'My husband has Alzheimer’s - is it time to consider a nursing home?'
Dr Jennifer Grant answers your health queries.
Dear Dr Grant,
I’m in my late 70s and I care full-time for my husband who has Alzheimer’s. His reason and focus, ability to pay attention, understanding, memory etc are severely impaired and his mood can be unpredictable, but thankfully, he has never become physical and I have a lot of help from our children — plus the little bit of home help we can get. We’ve been married for over 40 years and I love him deeply, but at some stage, I know that this arrangement will no longer be sustainable, regardless of our love. Already the kids have been asking me to look at homes but I’m not sure how you know that it’s time for that...
Dr Grant answers: You are clearly the main care-giver for your dear husband and although you are in your late 70s, you must be in good shape to be able to do this. The weight of this decision should not land on your shoulders alone. You need to discuss your husband’s rate of deterioration and your ability to sustain the live-at-home situation with your family doctor, the consultant he is under at your local hospital and the whole family.
There are assessment tools that the occupational health, physiotherapy and social work departments can perform on your husband to aid the whole team come to a decision about the need for long-term care. In general, if your husband’s daily needs are beyond that which can be met by the home help and the support from family members, then the time has come to think about finding the right long-term care facility.
You should try not to feel any guilt about this because, as much as you love your husband, he loves you, and the last thing he would want is to be a burden on you. This situation often comes to a head when the main care-giver becomes unwell due to stress and this is a situation that everyone wants to avoid.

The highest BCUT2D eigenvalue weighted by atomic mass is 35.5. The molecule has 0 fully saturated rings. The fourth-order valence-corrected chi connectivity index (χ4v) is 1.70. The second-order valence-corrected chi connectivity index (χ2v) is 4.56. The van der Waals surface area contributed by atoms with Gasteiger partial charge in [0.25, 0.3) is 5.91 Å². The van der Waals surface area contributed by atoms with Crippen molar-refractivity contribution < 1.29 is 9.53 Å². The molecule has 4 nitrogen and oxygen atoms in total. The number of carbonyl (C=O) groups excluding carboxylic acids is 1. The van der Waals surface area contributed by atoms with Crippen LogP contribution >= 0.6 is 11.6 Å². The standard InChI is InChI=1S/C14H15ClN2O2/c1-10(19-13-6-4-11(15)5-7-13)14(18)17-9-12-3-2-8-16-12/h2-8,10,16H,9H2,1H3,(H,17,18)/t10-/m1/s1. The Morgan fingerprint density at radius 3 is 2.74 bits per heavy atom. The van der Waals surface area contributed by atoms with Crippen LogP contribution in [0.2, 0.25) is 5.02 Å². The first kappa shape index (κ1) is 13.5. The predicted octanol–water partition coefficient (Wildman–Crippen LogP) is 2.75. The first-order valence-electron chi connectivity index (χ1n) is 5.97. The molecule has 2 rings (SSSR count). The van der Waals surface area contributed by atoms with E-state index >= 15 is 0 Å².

Late-stage Alzheimer’s patients tend to have difficulty eating and swallowing, are more prone to infection, need full-time help with personal care and need assistance walking. Weight loss becomes a problem as Alzheimer’s patients lose their appetite and forget to eat and may need assistance with feeding or prompting to drink fluid in order to prevent dehydration.
To ensure a regular bladder and bowel habit, it is recommended to keep a toileting schedule. Communicating pain or illness is often difficult for the patient at this stage of the disease and, therefore, an episode of anxiety, agitation, shouting or disturbed sleep may be a sign that something medical is wrong.
Watching out for physical signs such as swelling or redness on the skin or a joint, fevers, dental pain or tummy upset may alert you to get your doctor to examine your husband and treat appropriately. This is one of the most difficult decisions that a family has to make so getting advice and assessments and moving forward is the way to go.